Universities do not prepare students
Universities certainly do not prepare students to write a master’s or bachelor’s thesis at a level that they later expect from them.
The promoters are burdened with work, leading to several dozen or even more than one hundred students at graduate seminars. Added to this are the remaining classes, lectures, seminars, extra-college work. With such a large amount of classes it is not possible for every student to bend over and fully explain the principles of creating a scientific text.
It is not even easy to adequately specify the content, research and content requirements. At one seminar, the supervisor should allocate a minimum of 10 minutes to the student. Such a seminar lasts an average of 2 hours and students on it is at a minimum of 20. Requirements so grow, work arrives, but help is difficult to expect. In this situation, the student is left alone in search of literature, constructing research issues, creating an outline. These elements are crucial as the starting stage for further work on the diploma thesis. They should be regularly consulted with the promoter so that they will not be in vain. It is possible to browse for a few weeks, develop them, draw knowledge from them, save important information, but without consulting the promoter, all this may be a waste of time.
When students come to me and ask for help, I hear many times that their last contact with the promoter was a few weeks ago and even six months ago. I often hear their complaints that they are not even sure whether the promoter will accept the topic they have chosen, or whether their plan is properly structured.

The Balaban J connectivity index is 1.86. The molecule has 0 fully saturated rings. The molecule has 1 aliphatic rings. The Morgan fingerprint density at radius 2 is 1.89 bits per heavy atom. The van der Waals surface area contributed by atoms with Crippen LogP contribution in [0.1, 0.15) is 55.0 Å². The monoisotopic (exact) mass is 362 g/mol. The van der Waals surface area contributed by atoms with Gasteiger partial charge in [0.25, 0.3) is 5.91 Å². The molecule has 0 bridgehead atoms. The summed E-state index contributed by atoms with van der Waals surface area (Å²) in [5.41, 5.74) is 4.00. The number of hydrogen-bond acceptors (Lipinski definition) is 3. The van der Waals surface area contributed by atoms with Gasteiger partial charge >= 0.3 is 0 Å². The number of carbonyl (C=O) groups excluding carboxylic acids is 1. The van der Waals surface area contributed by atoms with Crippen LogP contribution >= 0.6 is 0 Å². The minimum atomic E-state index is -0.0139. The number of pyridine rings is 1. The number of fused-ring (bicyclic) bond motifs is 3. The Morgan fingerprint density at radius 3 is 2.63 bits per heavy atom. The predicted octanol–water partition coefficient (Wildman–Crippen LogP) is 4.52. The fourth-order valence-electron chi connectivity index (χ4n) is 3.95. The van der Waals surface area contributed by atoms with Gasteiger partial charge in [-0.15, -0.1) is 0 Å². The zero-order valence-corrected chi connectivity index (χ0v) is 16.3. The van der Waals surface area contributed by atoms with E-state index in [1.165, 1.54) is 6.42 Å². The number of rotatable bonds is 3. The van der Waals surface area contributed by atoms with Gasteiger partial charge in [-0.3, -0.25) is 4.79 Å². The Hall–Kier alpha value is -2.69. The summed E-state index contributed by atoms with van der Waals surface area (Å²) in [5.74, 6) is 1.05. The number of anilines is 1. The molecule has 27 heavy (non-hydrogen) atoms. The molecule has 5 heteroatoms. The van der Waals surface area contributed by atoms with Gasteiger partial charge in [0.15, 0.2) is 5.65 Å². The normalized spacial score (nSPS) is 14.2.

Every now and again students who do not write off to e-mails turn to me or who have sent their work to him for verification and have not received an answer for months. The professors take the money for it and are obliged to check the texts written as part of the diploma seminar.
The student is a student and does not have full knowledge and complete skills in creating thesis.
He can not stay in ignorance for weeks and in uncertainty whether what he creates with the brain makes sense, or whether it will not be rejected, and all work will not be crossed out.
In addition, promoters have recommendations from the university authorities that a certain percentage of students will not allow to take exams or make it difficult to pass them. Thus, students have to pay extra money for the opportunity to take the exam again, or to repeat the year, or to resume their studies for one day – that is, the exam. The use of specialist help in writing a job and regular consultations with such a person are therefore indispensable to the policy that universities run.